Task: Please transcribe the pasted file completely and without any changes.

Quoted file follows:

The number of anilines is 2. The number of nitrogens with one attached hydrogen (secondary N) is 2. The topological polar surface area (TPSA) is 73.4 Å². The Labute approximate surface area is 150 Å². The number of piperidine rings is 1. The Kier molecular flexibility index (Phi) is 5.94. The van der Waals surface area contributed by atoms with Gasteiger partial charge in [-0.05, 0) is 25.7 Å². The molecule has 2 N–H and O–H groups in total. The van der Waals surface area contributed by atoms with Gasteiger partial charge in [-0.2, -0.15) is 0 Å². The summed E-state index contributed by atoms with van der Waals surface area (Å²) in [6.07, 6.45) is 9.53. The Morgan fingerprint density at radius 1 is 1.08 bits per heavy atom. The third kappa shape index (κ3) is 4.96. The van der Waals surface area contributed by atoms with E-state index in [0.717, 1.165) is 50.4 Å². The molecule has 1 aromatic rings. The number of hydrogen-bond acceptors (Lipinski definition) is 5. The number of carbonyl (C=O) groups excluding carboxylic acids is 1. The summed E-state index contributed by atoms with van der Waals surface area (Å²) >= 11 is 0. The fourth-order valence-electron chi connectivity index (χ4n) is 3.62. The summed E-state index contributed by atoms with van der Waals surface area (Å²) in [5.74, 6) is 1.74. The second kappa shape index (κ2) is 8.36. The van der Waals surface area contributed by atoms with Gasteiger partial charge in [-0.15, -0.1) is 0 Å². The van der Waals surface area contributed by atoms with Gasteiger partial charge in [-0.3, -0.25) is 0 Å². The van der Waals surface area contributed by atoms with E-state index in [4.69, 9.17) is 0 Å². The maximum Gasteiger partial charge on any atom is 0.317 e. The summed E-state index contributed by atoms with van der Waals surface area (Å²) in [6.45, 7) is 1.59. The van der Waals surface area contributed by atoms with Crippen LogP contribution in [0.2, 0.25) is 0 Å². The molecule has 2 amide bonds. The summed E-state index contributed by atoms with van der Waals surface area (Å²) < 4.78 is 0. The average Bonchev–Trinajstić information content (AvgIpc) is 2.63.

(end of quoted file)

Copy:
The number of anilines is 2. The number of nitrogens with one attached hydrogen (secondary N) is 2. The topological polar surface area (TPSA) is 73.4 Å². The Labute approximate surface area is 150 Å². The number of piperidine rings is 1. The Kier molecular flexibility index (Phi) is 5.94. The van der Waals surface area contributed by atoms with Gasteiger partial charge in [-0.05, 0) is 25.7 Å². The molecule has 2 N–H and O–H groups in total. The van der Waals surface area contributed by atoms with Gasteiger partial charge in [-0.2, -0.15) is 0 Å². The summed E-state index contributed by atoms with van der Waals surface area (Å²) in [6.07, 6.45) is 9.53. The Morgan fingerprint density at radius 1 is 1.08 bits per heavy atom. The third kappa shape index (κ3) is 4.96. The van der Waals surface area contributed by atoms with E-state index in [0.717, 1.165) is 50.4 Å². The molecule has 1 aromatic rings. The number of hydrogen-bond acceptors (Lipinski definition) is 5. The number of carbonyl (C=O) groups excluding carboxylic acids is 1. The summed E-state index contributed by atoms with van der Waals surface area (Å²) >= 11 is 0. The fourth-order valence-electron chi connectivity index (χ4n) is 3.62. The summed E-state index contributed by atoms with van der Waals surface area (Å²) in [5.74, 6) is 1.74. The second kappa shape index (κ2) is 8.36. The van der Waals surface area contributed by atoms with Gasteiger partial charge in [-0.15, -0.1) is 0 Å². The van der Waals surface area contributed by atoms with Gasteiger partial charge in [-0.3, -0.25) is 0 Å². The van der Waals surface area contributed by atoms with E-state index in [4.69, 9.17) is 0 Å². The maximum Gasteiger partial charge on any atom is 0.317 e. The summed E-state index contributed by atoms with van der Waals surface area (Å²) in [6.45, 7) is 1.59. The van der Waals surface area contributed by atoms with Crippen LogP contribution in [0.2, 0.25) is 0 Å². The molecule has 2 amide bonds. The summed E-state index contributed by atoms with van der Waals surface area (Å²) < 4.78 is 0. The average Bonchev–Trinajstić information content (AvgIpc) is 2.63.